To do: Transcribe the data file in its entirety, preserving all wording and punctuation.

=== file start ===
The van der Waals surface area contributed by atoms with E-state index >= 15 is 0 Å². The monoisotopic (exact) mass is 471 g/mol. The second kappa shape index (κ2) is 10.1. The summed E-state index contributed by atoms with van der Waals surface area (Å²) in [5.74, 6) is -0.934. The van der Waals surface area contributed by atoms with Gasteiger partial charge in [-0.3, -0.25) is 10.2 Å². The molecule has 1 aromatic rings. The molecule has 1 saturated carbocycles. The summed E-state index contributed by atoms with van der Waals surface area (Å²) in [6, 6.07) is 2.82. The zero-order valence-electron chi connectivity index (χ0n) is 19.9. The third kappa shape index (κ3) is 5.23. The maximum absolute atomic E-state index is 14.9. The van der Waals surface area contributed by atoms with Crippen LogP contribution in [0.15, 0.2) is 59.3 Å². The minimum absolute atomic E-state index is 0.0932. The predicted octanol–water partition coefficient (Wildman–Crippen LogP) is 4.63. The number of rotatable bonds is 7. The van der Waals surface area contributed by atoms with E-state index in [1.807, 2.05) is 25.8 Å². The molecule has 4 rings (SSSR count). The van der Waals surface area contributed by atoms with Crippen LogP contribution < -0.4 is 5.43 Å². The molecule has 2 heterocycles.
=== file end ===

The van der Waals surface area contributed by atoms with E-state index >= 15 is 0 Å². The monoisotopic (exact) mass is 471 g/mol. The second kappa shape index (κ2) is 10.1. The summed E-state index contributed by atoms with van der Waals surface area (Å²) in [5.74, 6) is -0.934. The van der Waals surface area contributed by atoms with Gasteiger partial charge in [-0.3, -0.25) is 10.2 Å². The molecule has 1 aromatic rings. The molecule has 1 saturated carbocycles. The summed E-state index contributed by atoms with van der Waals surface area (Å²) in [6, 6.07) is 2.82. The zero-order valence-electron chi connectivity index (χ0n) is 19.9. The third kappa shape index (κ3) is 5.23. The maximum absolute atomic E-state index is 14.9. The van der Waals surface area contributed by atoms with Crippen LogP contribution in [0.15, 0.2) is 59.3 Å². The minimum absolute atomic E-state index is 0.0932. The predicted octanol–water partition coefficient (Wildman–Crippen LogP) is 4.63. The number of rotatable bonds is 7. The van der Waals surface area contributed by atoms with E-state index in [1.807, 2.05) is 25.8 Å². The molecule has 4 rings (SSSR count). The van der Waals surface area contributed by atoms with Crippen LogP contribution < -0.4 is 5.43 Å². The molecule has 2 heterocycles.